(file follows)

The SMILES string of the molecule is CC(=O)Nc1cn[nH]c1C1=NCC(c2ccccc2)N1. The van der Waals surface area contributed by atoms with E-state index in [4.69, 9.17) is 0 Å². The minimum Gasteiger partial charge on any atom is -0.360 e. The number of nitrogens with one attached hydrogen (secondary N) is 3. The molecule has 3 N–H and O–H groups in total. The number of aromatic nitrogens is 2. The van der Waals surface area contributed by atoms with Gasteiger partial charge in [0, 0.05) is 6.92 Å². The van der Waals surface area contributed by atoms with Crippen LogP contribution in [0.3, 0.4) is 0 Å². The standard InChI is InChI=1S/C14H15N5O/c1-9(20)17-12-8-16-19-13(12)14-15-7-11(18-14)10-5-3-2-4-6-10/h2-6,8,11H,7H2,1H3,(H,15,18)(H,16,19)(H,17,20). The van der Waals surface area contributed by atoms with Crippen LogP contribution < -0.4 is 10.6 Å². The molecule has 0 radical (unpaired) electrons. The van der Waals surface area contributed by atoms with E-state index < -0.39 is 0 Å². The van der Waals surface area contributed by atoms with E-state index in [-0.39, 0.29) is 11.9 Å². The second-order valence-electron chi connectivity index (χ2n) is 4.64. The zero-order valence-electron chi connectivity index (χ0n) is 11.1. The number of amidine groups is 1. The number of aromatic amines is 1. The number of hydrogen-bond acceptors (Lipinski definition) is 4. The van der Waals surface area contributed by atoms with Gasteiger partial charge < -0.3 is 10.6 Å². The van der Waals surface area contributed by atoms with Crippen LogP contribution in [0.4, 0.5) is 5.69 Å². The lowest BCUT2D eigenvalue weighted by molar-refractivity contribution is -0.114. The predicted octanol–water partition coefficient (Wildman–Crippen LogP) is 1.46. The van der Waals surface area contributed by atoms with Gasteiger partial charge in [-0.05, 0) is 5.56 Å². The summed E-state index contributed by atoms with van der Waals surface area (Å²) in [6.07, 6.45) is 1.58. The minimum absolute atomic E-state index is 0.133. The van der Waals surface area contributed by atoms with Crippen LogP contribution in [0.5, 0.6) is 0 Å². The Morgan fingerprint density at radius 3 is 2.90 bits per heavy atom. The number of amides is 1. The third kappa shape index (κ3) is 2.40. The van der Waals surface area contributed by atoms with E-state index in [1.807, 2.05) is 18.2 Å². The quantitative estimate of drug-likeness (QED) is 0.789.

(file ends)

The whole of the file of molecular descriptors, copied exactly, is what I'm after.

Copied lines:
The SMILES string of the molecule is CC(=O)Nc1cn[nH]c1C1=NCC(c2ccccc2)N1. The van der Waals surface area contributed by atoms with E-state index in [4.69, 9.17) is 0 Å². The minimum Gasteiger partial charge on any atom is -0.360 e. The number of nitrogens with one attached hydrogen (secondary N) is 3. The molecule has 3 N–H and O–H groups in total. The number of aromatic nitrogens is 2. The van der Waals surface area contributed by atoms with Gasteiger partial charge in [0, 0.05) is 6.92 Å². The van der Waals surface area contributed by atoms with Crippen LogP contribution in [0.3, 0.4) is 0 Å². The standard InChI is InChI=1S/C14H15N5O/c1-9(20)17-12-8-16-19-13(12)14-15-7-11(18-14)10-5-3-2-4-6-10/h2-6,8,11H,7H2,1H3,(H,15,18)(H,16,19)(H,17,20). The van der Waals surface area contributed by atoms with Crippen LogP contribution < -0.4 is 10.6 Å². The molecule has 0 radical (unpaired) electrons. The van der Waals surface area contributed by atoms with E-state index < -0.39 is 0 Å². The van der Waals surface area contributed by atoms with E-state index in [-0.39, 0.29) is 11.9 Å². The second-order valence-electron chi connectivity index (χ2n) is 4.64. The zero-order valence-electron chi connectivity index (χ0n) is 11.1. The number of amidine groups is 1. The number of aromatic amines is 1. The number of hydrogen-bond acceptors (Lipinski definition) is 4. The van der Waals surface area contributed by atoms with Gasteiger partial charge < -0.3 is 10.6 Å². The van der Waals surface area contributed by atoms with Crippen LogP contribution in [0.4, 0.5) is 5.69 Å². The lowest BCUT2D eigenvalue weighted by molar-refractivity contribution is -0.114. The predicted octanol–water partition coefficient (Wildman–Crippen LogP) is 1.46. The van der Waals surface area contributed by atoms with Gasteiger partial charge in [-0.05, 0) is 5.56 Å². The summed E-state index contributed by atoms with van der Waals surface area (Å²) in [6.07, 6.45) is 1.58. The minimum absolute atomic E-state index is 0.133. The van der Waals surface area contributed by atoms with Crippen LogP contribution in [0.5, 0.6) is 0 Å². The Morgan fingerprint density at radius 3 is 2.90 bits per heavy atom. The number of amides is 1. The third kappa shape index (κ3) is 2.40. The van der Waals surface area contributed by atoms with E-state index in [1.807, 2.05) is 18.2 Å². The quantitative estimate of drug-likeness (QED) is 0.789.